PHNOM PENH Cambodia -- As she looks back across the 70 years of her life, Chea Samy can recall performing with Cambodia's Royal Ballet at the opening of the Kennedy Center in Washington. She also can remember collecting manure for fertilizer as she struggled to survive the years of cruel Khmer Rouge rule.
Today she is credited with reviving Cambodia's classical dance -- the same dances as those seen in carvings of Apsarases on the walls of 12th century temples at Angkor.
Chea Samy began studying her demanding art when she was six, as a palace dancer for King Sisowath Monivong. King Sisowath was the grandfather of Prince Norodom Sihanouk, leader of one of the groups now opposing the Vietnamese-backed Phnom Penh government.
By the time she was 30, she was ready to begin teaching the slow, sinuous movements of the Khmer ballet, performed to the music of an ensemble of gongs, xylophones, drums and singers. Their repetitive, rhythmic melodies are similar to those performed by the gamelan orchestras of Indonesia or classical musicians in neighboring Thailand and Laos.
In 1975, when the peasant revolutionaries of Pol Pot's Khmer Rouge took power, Chea Samy's career was abruptly suspended. Like other residents of the capital, the 57-year-old dancer was driven from the city. She found herself on a farm in Kompong Thom province, north of Phnom Penh, where she was put to work with the children, collecting manure and compost for fertilizer.
"There was so much killing, I never thought I could survive and be a teacher as I am now," she says gently, her smile revealing none of the agony of those years.
"I survived because I hid my biography," she says. "I told them I had been a vendor in the market."
When the Khmer Rouge government was overthrown in January 1979, Chea Samy hiked for seven days and six nights to reach her native village of Choeung Prey in Kompong Cham province.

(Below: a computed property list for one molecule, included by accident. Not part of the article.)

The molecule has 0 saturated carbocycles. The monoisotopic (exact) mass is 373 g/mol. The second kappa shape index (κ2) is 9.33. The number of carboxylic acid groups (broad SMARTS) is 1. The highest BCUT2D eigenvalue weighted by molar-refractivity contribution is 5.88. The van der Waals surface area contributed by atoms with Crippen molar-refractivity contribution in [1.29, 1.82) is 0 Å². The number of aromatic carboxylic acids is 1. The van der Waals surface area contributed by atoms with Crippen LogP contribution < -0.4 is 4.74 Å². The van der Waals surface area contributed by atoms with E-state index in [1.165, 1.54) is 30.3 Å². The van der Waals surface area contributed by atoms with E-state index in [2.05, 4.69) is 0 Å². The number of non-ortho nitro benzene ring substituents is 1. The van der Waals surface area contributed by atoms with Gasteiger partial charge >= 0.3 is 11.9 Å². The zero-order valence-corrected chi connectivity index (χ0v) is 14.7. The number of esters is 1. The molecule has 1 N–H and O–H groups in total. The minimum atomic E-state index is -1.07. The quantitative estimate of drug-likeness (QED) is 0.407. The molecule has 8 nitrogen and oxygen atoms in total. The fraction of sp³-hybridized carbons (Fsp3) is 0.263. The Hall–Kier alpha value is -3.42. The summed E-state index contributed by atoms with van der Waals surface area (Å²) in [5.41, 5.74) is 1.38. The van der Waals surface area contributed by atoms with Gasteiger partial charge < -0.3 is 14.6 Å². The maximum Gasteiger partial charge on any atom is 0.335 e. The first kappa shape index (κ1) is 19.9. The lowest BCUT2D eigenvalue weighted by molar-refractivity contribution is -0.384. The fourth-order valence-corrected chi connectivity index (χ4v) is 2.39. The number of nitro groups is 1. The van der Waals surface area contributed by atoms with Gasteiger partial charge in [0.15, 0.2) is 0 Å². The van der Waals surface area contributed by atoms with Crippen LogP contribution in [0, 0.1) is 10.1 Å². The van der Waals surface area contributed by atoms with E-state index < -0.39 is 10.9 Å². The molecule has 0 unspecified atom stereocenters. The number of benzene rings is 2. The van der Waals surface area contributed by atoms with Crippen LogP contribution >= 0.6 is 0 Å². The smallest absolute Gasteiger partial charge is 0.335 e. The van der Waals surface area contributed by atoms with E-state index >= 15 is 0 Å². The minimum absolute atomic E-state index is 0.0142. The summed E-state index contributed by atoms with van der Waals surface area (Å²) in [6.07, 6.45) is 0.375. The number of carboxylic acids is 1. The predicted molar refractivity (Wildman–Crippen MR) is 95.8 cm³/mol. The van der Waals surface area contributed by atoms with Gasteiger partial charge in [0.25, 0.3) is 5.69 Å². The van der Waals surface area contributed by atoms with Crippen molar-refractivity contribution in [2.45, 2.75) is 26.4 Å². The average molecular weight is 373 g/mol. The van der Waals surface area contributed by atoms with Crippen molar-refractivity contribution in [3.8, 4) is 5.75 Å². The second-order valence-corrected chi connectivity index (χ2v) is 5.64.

Only in April of that year did she venture back to Phnom Penh to look for her old house.
The government asked her to take on the task of reviving the nation's classical dance. With the help of a handful of surviving musicians who had remained in Cambodia, she has gradually rebuilt the ballet.
"I try to teach the students very seriously," she says, "so they will be even better than the dancers under the old regime."
She now has about 50 students, five or six of them advanced enough that they, too, can serve as teachers.
Aspiring dancers, who begin their studies as young as 8 or 10, start four hours of dance practice each morning at 7. In the afternoon, they attend regular school classes like other children their age.
"They never complain" about this demanding regimen, Chea Samy says, "because they want to learn very much."
Opponents of the present government -- some of whom have founded their own Khmer dance troupes abroad -- say only the shell of true Khmer dance remains in Phnom Penh today. The Khmer content, they say, has been replaced with Vietnamese communist propaganda.
Chea Samy responds patiently to the charges, acknowledging that the dancers perform some modern stories with revolutionary themes. But she insists that they also are preserving intact the classical dances -- both the longer depictions of tales from the Ramayana and the shorter Apsaras dances.
"Foreigners are always concerned about this," she says, "and so are Khmer living abroad. But when they see for themselves, they say there is no comparison."
Her dancers, she insists, are far better than the overseas troupes.
In Cambodia as in the rest of the world, videos and pop songs threaten to crowd classical music and dance out of public consciousness. But Chea Samy believes her nation's ancient arts have a future.
"We will preserve this kind of dance forever," she vows, "as a document for new generations of Khmer."
Text copyright © 1989 The News-Journal, Daytona Beach, Florida
Published Jan. 10, 1989
Photographs copyright © 1989 John Spragens, Jr.
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